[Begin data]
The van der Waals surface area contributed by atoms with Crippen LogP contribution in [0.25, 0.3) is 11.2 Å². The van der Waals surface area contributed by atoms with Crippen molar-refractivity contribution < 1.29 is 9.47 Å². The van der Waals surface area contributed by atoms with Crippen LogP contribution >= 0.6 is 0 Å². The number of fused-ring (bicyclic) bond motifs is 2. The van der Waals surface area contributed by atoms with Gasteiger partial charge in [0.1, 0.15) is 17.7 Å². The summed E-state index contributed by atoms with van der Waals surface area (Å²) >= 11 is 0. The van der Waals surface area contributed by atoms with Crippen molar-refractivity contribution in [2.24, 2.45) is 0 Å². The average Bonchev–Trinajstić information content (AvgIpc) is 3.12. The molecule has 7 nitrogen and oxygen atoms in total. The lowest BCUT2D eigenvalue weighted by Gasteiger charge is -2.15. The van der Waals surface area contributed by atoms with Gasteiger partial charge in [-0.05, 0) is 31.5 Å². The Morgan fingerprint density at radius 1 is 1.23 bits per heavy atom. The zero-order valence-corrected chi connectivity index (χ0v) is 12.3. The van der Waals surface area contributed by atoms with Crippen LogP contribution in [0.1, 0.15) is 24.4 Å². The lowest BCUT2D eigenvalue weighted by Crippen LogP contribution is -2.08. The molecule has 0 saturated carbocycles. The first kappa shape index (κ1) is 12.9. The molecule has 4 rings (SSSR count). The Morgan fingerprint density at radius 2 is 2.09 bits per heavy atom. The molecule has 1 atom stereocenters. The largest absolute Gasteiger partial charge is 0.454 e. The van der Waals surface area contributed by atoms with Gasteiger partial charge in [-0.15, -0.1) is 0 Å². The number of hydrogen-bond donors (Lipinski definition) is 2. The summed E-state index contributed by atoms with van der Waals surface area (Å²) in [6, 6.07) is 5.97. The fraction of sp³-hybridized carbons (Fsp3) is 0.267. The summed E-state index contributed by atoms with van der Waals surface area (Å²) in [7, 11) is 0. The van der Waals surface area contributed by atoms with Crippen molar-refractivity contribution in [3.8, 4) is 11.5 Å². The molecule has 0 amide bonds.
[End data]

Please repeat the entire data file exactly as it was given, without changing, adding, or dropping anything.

The van der Waals surface area contributed by atoms with Crippen LogP contribution in [0.25, 0.3) is 11.2 Å². The van der Waals surface area contributed by atoms with Crippen molar-refractivity contribution < 1.29 is 9.47 Å². The van der Waals surface area contributed by atoms with Crippen LogP contribution >= 0.6 is 0 Å². The number of fused-ring (bicyclic) bond motifs is 2. The van der Waals surface area contributed by atoms with Gasteiger partial charge in [0.1, 0.15) is 17.7 Å². The summed E-state index contributed by atoms with van der Waals surface area (Å²) >= 11 is 0. The van der Waals surface area contributed by atoms with Crippen molar-refractivity contribution in [2.24, 2.45) is 0 Å². The average Bonchev–Trinajstić information content (AvgIpc) is 3.12. The molecule has 7 nitrogen and oxygen atoms in total. The lowest BCUT2D eigenvalue weighted by Gasteiger charge is -2.15. The van der Waals surface area contributed by atoms with Gasteiger partial charge in [-0.05, 0) is 31.5 Å². The Morgan fingerprint density at radius 1 is 1.23 bits per heavy atom. The zero-order valence-corrected chi connectivity index (χ0v) is 12.3. The van der Waals surface area contributed by atoms with Crippen LogP contribution in [0.1, 0.15) is 24.4 Å². The lowest BCUT2D eigenvalue weighted by Crippen LogP contribution is -2.08. The molecule has 0 saturated carbocycles. The first kappa shape index (κ1) is 12.9. The molecule has 4 rings (SSSR count). The Morgan fingerprint density at radius 2 is 2.09 bits per heavy atom. The molecule has 1 atom stereocenters. The largest absolute Gasteiger partial charge is 0.454 e. The van der Waals surface area contributed by atoms with Gasteiger partial charge in [-0.15, -0.1) is 0 Å². The number of hydrogen-bond donors (Lipinski definition) is 2. The summed E-state index contributed by atoms with van der Waals surface area (Å²) in [6, 6.07) is 5.97. The fraction of sp³-hybridized carbons (Fsp3) is 0.267. The summed E-state index contributed by atoms with van der Waals surface area (Å²) in [7, 11) is 0. The van der Waals surface area contributed by atoms with Crippen molar-refractivity contribution in [3.8, 4) is 11.5 Å². The molecule has 0 amide bonds.